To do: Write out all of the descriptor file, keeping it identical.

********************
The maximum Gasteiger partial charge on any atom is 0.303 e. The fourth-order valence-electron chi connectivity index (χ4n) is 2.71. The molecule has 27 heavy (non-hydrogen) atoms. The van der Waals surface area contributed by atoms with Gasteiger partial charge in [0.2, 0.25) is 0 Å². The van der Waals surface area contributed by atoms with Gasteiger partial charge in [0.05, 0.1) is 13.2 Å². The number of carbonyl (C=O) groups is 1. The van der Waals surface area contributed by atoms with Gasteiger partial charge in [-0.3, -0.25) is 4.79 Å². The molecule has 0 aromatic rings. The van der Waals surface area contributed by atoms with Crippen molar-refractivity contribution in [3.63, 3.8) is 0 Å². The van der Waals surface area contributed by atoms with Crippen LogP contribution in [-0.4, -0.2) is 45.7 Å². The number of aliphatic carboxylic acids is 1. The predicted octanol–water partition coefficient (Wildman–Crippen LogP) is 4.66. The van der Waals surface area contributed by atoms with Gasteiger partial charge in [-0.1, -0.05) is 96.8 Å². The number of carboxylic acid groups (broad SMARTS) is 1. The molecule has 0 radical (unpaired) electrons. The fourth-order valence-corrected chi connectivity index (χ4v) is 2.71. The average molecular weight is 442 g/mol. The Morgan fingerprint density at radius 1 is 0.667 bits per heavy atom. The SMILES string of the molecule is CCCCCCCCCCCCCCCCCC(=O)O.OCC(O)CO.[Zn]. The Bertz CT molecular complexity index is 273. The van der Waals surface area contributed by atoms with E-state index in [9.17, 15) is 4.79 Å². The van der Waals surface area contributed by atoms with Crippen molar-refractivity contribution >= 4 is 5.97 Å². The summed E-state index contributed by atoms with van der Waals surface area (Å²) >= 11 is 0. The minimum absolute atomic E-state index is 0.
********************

The maximum Gasteiger partial charge on any atom is 0.303 e. The fourth-order valence-electron chi connectivity index (χ4n) is 2.71. The molecule has 27 heavy (non-hydrogen) atoms. The van der Waals surface area contributed by atoms with Gasteiger partial charge in [0.2, 0.25) is 0 Å². The van der Waals surface area contributed by atoms with Gasteiger partial charge in [0.05, 0.1) is 13.2 Å². The number of carbonyl (C=O) groups is 1. The van der Waals surface area contributed by atoms with Gasteiger partial charge in [-0.3, -0.25) is 4.79 Å². The molecule has 0 aromatic rings. The van der Waals surface area contributed by atoms with Crippen molar-refractivity contribution in [3.63, 3.8) is 0 Å². The van der Waals surface area contributed by atoms with Crippen LogP contribution in [-0.4, -0.2) is 45.7 Å². The number of aliphatic carboxylic acids is 1. The predicted octanol–water partition coefficient (Wildman–Crippen LogP) is 4.66. The van der Waals surface area contributed by atoms with Gasteiger partial charge in [-0.1, -0.05) is 96.8 Å². The number of carboxylic acid groups (broad SMARTS) is 1. The molecule has 0 radical (unpaired) electrons. The fourth-order valence-corrected chi connectivity index (χ4v) is 2.71. The average molecular weight is 442 g/mol. The Morgan fingerprint density at radius 1 is 0.667 bits per heavy atom. The SMILES string of the molecule is CCCCCCCCCCCCCCCCCC(=O)O.OCC(O)CO.[Zn]. The Bertz CT molecular complexity index is 273. The van der Waals surface area contributed by atoms with E-state index in [9.17, 15) is 4.79 Å². The van der Waals surface area contributed by atoms with Crippen molar-refractivity contribution >= 4 is 5.97 Å². The summed E-state index contributed by atoms with van der Waals surface area (Å²) >= 11 is 0. The minimum absolute atomic E-state index is 0.